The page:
In an effort to improve fuel economy, manufacturers have put vehicles on a strict weight-reduction diet, but physics and common sense tell us that lighter vehicles fare worse in collisions. The solution, of course, is engineering and building these featherweights (2,790-3,058 pounds) so that their occupants have a higher liklihood of survivability. Smarter use of mixed materials, crumple zones, airbags, and whiplash-resistant head restraints have brought us only so far. The next step, which began in much higher-priced luxury cars, is to avoid the collision altogether with adaptive cruise control, forward collision alert (sometimes paired with emergency automatic braking), lane-departure warning (sometimes with lane keeping assist), blind-spot monitoring/warning, reverse cameras, and rear cross-traffic alert.
The National Highway Traffic Safety Administration in conjunction with its New Car Assessment Program conducts thorough crash tests, as does the Insurance Institute for Highway Safety. IIHS has led the way of late, with more numerous and more specialized tests. NHTSA’s full front- and side-crash tests (and rollover resistance computations) award up to five stars. The IIHS tests roof strength, moderate-overlap frontal-offset and small-overlap frontal-offset crash tests, and static and dynamic head restraint/seat tests, giving ratings of Poor, Marginal, Acceptable, and Good for each. They also evaluate child seat installation ease. To earn an IIHS Top Safety Pick+, “a vehicle must earn Good ratings in the five crashworthiness tests and an Advanced or Superior rating for front crash prevention.”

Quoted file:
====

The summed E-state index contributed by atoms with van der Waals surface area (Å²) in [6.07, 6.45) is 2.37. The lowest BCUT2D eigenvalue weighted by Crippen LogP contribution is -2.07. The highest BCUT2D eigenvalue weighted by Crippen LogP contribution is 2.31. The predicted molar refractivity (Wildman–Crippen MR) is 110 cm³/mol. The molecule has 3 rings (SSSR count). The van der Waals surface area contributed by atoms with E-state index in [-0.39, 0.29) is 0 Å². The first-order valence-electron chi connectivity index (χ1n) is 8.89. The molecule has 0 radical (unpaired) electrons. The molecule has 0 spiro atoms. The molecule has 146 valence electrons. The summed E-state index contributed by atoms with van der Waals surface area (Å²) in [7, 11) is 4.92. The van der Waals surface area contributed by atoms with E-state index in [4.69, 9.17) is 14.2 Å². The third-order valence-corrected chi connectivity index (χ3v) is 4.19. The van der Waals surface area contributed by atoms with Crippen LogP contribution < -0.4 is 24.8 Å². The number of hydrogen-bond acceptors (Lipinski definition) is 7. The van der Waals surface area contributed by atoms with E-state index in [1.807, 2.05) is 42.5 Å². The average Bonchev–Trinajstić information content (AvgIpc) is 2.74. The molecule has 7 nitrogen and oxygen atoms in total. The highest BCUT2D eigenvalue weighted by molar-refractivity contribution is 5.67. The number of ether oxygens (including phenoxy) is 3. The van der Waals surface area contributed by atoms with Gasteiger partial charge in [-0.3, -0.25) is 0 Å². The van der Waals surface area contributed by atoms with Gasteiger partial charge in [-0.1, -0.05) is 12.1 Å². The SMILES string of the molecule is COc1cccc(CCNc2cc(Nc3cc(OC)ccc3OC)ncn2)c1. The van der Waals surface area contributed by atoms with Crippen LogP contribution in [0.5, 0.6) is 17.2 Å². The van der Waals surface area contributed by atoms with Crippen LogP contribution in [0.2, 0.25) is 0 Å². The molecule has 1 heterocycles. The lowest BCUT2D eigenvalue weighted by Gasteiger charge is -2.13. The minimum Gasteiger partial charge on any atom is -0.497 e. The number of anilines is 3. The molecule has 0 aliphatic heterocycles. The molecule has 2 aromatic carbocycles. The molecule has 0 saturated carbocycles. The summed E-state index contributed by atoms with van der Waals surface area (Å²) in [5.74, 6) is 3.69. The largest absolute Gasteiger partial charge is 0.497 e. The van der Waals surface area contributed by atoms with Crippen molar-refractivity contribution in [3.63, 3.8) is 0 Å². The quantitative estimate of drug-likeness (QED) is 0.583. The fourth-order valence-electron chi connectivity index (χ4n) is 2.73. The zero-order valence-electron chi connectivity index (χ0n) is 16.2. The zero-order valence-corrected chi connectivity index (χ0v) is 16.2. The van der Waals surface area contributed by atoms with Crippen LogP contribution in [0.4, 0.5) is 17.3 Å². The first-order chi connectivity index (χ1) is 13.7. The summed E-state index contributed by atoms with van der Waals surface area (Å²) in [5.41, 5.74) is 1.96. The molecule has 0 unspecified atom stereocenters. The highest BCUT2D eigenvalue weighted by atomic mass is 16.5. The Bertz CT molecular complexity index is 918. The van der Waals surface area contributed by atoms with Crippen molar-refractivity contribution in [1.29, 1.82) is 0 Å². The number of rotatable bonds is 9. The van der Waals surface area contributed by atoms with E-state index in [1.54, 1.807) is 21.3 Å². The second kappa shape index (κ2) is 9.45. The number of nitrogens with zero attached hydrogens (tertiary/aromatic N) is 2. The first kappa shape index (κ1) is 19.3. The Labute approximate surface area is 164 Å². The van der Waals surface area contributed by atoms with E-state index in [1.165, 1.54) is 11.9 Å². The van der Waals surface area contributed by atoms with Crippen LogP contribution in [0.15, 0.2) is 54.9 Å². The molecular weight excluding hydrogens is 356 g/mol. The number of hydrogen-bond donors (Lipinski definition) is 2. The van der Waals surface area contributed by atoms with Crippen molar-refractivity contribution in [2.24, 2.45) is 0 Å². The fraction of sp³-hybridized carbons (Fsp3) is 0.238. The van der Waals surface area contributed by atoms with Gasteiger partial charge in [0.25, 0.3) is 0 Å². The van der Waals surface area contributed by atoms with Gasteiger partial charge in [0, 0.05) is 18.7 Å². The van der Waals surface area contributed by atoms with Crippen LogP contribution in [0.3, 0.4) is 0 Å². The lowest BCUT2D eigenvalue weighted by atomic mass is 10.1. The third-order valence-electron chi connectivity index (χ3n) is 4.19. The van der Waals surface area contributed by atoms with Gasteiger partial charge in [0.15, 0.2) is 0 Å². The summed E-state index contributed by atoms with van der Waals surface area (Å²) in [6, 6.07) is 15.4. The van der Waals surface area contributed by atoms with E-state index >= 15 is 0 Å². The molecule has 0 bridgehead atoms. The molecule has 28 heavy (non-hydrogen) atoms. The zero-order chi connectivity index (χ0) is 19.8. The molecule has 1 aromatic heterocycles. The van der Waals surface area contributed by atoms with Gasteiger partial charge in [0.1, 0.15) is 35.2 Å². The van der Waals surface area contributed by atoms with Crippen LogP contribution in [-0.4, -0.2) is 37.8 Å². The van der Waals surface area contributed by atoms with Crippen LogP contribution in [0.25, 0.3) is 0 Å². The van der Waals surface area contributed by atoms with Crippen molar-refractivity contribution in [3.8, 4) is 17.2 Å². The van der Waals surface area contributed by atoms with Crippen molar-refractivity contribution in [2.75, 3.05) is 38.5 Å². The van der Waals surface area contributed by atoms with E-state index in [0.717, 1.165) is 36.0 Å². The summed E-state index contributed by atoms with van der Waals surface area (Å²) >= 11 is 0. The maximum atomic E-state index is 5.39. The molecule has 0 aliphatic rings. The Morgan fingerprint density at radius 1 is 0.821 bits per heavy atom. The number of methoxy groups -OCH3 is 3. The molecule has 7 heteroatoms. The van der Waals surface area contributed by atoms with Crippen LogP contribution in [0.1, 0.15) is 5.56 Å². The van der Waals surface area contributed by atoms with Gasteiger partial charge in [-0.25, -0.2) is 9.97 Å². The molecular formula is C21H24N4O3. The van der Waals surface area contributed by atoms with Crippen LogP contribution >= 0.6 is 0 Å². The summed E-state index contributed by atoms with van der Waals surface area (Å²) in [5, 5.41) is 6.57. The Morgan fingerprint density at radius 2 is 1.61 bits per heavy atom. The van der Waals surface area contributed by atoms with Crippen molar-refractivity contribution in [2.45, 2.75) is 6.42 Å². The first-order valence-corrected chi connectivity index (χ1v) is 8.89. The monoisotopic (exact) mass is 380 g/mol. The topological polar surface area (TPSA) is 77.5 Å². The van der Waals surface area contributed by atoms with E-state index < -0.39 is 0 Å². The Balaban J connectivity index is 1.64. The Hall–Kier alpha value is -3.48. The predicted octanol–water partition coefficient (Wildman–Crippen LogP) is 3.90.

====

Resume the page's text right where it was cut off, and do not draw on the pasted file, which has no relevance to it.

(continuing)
Of the finalists, two have yet to complete crash testing. The Elantra and the Cruze have no data from NHTSA. The Chevy is partially through IIHS, so far earning two of five Good ratings for moderate-overlap front and side crash tests. Considering the even smaller Chevrolet Sonic has already earned five Good ratings (and a TSP), the completely redesigned Cruze will likely garner a TSP, just shy of a TSP+ with the available forward collision alert (which lacks emergency braking). Similarly, the completely redesigned Elantra was no doubt engineered with the IIHS tests in mind. Available with both collision alert and automatic braking, it will likely get a TSP+ rating, just like the new Sonata did. That leaves the remaining Civic, Mazda3, and Jetta, all of which earned five stars from NHTSA and TSP+ from IIHS. Of these three, however, only the Civic aced the forward crash prevention category with a Superior rating. It earned points for its ability to provide a warning and also for highly effective low- and high-speed automatic braking, completely avoiding a collision in both tests. The Mazda and Volkswagen earned Advanced ratings. The Mazda3 (if so equipped, but ours was not) failed to meet NHTSA forward collision warning criteria, but it avoided a collision in IIHS’s 12-mph low-speed test. Conversely, the Jetta (if so equipped) met criteria for forward collision warning, but in the 12-mph auto-brake test, impact speed was reduced to 3 mph. Boink. Neither the Mazda nor the Volkswagen proved effective in the high-speed 25-mph auto-brake test, both failing to reduce impact speed. Bam! Our Civic was equipped with this effective system, and although we appreciate the obvious automated safety net it provides, many of us found it to be overly sensitive in everyday bumper-to-bumper driving, tossing briefcases from the passenger seat to the floor on several occasions.